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Asbestos Continues Delay in Opening New Boston Homeless Shelter

With the unscheduled closing of Boston’s Long Island Homeless Shelter, city officials have been scrambling find a new location to house hundreds of displaced homeless residents and many drug rehabilitation patients.

renovationtime.jpgThe shelter was closed when the bridge connecting Long Island to Quincy became so deteriorated city engineers urged it immediately be closed to prevent a deadly accident. The worst damage requiring the bridge to close was found on the underwater support structures during an extended inspection. With the island effectively cut off from the mainland, there was no way to keep the shelter open, and city officials were forced to close it with little advanced warning or preparation.

The city hopes a new shelter under renovation and remodeling will serve as permanent housing for the over 700 former residents at Long Island. This new shelter is being constructed at what was once a plant where transportation department workers conducted equipment repair and made street and road signs. This plant is filled with asbestos used during its construction. Much of this asbestos was already crumbling down as a result of years of deterioration and insufficient upkeep.

The renovation process involved knocking down walls and floors and ceilings, and essentially gutting the entire structure to transform it into what city officials hope will be a national model in how the homeless should be cared for in urban areas.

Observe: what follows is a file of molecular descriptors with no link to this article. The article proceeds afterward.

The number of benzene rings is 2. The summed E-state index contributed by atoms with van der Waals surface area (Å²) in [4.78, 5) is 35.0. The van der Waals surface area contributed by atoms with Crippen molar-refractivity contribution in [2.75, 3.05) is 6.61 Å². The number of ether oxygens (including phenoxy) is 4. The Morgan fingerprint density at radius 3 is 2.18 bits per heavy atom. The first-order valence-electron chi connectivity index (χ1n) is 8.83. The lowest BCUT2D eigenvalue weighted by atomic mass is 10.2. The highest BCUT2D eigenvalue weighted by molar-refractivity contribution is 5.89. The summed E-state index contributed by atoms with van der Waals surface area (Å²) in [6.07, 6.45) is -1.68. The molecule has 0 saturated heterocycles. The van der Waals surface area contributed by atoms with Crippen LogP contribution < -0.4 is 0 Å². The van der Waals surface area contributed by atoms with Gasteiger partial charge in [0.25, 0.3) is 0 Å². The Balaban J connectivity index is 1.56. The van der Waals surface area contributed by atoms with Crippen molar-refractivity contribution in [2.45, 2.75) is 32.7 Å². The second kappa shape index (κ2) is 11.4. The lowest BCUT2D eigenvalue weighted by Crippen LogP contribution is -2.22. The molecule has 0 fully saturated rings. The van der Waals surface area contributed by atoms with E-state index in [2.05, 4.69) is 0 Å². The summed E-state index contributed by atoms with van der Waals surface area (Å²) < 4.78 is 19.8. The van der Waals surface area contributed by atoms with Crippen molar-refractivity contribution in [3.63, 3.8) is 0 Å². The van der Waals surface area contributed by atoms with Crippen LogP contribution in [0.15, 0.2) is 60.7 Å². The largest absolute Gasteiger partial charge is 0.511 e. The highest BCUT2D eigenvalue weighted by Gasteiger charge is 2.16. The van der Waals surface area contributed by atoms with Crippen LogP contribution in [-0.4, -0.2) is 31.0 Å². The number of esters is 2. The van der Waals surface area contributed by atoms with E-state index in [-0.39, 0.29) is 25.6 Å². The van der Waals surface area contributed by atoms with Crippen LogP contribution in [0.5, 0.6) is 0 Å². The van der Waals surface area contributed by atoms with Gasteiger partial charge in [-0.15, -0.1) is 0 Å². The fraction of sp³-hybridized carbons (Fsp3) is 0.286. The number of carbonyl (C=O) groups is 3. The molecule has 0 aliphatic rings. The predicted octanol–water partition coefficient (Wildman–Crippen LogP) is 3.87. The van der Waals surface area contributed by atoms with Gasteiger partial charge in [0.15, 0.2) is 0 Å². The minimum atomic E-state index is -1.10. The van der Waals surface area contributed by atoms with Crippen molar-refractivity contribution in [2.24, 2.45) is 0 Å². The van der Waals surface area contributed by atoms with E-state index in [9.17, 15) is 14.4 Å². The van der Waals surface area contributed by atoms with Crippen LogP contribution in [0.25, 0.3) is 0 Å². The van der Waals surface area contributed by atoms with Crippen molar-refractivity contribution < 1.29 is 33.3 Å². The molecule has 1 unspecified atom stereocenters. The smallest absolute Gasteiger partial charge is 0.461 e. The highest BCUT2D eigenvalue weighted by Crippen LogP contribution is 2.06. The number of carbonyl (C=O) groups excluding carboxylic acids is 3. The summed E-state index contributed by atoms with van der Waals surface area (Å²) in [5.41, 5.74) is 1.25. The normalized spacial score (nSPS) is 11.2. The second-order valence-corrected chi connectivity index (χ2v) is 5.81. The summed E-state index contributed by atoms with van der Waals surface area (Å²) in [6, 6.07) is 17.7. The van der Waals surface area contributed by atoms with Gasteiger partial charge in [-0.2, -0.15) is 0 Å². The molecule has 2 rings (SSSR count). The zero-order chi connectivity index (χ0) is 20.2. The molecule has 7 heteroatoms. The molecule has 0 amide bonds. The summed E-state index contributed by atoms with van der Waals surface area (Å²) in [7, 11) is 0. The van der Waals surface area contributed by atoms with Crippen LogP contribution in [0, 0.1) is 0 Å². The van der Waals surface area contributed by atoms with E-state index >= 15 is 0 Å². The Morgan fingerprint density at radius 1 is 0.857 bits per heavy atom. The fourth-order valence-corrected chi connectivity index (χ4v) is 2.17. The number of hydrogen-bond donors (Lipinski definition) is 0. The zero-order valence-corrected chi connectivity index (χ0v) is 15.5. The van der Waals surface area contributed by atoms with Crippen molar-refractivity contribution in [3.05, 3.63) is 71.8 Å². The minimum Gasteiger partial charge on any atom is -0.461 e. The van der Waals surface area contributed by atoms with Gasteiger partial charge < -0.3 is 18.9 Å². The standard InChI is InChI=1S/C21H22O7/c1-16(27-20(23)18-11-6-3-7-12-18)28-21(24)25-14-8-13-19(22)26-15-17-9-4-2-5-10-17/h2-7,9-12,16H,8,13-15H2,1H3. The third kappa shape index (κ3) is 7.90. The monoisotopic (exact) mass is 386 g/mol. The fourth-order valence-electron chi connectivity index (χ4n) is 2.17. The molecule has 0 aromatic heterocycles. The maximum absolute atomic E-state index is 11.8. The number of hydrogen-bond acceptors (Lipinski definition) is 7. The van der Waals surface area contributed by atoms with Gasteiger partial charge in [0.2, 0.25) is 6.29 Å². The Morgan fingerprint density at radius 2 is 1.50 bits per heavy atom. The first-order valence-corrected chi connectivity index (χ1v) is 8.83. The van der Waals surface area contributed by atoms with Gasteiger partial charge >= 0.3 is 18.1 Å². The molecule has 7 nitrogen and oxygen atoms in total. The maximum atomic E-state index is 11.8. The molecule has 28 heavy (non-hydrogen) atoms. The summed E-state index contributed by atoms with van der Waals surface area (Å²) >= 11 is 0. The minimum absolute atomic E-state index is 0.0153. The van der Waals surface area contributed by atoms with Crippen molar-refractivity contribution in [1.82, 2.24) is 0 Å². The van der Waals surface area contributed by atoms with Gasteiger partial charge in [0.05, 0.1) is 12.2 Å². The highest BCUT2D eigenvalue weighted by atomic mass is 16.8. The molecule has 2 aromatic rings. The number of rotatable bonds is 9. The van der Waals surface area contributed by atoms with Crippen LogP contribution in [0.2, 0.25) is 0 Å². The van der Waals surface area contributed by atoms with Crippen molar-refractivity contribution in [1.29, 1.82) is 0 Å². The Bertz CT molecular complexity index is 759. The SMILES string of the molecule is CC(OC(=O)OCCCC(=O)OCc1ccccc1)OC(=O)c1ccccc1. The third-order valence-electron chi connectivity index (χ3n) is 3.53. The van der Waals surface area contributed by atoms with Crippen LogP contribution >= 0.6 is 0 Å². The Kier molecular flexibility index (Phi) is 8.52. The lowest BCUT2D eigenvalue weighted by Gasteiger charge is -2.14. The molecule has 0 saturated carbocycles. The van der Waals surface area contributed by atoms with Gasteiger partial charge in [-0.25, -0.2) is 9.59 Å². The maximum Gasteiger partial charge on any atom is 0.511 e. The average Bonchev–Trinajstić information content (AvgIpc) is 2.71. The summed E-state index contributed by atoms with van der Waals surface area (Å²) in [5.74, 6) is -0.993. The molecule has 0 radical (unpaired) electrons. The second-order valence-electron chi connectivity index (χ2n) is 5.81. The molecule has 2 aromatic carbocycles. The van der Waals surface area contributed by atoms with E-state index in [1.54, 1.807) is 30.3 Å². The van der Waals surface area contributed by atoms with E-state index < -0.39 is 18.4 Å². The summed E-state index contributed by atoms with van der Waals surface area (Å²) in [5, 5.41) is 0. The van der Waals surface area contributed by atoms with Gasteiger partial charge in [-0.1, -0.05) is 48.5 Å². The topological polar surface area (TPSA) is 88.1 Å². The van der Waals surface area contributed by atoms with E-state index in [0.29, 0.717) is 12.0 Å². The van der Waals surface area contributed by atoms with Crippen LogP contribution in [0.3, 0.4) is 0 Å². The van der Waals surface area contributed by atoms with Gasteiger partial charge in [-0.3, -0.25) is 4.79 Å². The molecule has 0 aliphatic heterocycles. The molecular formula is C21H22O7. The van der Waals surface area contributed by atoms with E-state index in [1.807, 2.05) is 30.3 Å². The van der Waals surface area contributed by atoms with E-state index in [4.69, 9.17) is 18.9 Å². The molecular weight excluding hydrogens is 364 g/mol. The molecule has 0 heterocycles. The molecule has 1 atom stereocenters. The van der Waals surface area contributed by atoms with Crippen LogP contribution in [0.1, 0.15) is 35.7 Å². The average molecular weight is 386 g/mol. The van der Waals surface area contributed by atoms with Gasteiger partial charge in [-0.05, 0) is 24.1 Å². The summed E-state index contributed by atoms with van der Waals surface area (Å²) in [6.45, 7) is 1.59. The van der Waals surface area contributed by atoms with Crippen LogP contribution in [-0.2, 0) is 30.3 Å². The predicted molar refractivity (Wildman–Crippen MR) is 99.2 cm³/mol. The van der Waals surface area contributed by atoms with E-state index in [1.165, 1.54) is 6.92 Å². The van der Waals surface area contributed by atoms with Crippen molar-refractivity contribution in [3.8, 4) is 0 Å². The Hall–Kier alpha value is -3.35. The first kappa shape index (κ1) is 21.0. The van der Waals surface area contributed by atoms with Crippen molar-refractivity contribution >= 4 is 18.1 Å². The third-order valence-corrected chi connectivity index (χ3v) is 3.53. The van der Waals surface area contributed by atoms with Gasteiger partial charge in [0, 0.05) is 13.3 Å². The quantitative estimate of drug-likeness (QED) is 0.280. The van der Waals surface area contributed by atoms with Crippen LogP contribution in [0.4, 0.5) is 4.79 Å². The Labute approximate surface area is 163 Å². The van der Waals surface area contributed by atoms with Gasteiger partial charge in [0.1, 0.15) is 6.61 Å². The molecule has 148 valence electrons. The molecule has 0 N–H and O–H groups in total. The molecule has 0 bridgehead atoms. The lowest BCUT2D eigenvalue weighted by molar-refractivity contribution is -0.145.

Unfortunately, construction in is not going according to schedule, and there is little hope the Southampton Street Shelter will be fully operational until late this summer. This means many once residing at the now-evacuated Long Island Shelter will have to find somewhere else to stay until the new shelter is ready. For some that means crowding into temporary cots in already overcrowded shelters around the city. For others, it means living on the streets of Boston, which is an experience nobody wants to endure.

One of the main reasons for the delay and overrun in construction costs deals with the asbestos abatement (removal) process. Proper removal of asbestos, as our Boston mesothelioma lawyers can explain, is a painstaking and expensive undertaking.
Once the presence of asbestos has been confirmed during an inspection by a licensed contractor, permits must be applied for with the city department of health and state and federal environmental agencies. The work plan must be approved, and all work must be done by a certified asbestos abatement firm.

In order to safely remove asbestos, all work must be done by trained and certified workers and must be done in a way to insure asbestos dust is not released into the community. Asbestos material must be constantly wet down to prevent dust from escaping and sealed off in approved plastic containers once removed.

However, despite even the most thorough inspection, it is often not until the walls start to come down before the full extent of a problem is determined. This means extra work, extra time, and extra money, in many cases. While planners try to rely on blueprints from when the building was designed, many old buildings in Boston have been renovated numerous times, and those changes were never properly recorded on updated blueprints.

If you or a loved one is diagnosed with mesothelioma in Boston, call for a free and confidential appointment at 1-888-367-2900.

Additional resources:

Boston unveils new shelter to house homeless, March 27, 2015 More Blog Entries:

EPA: Asbestos Clean-Up in Mining Town Homeowners’ Responsibility, August 17, 2014., Boston Mesothelioma Lawyers Blog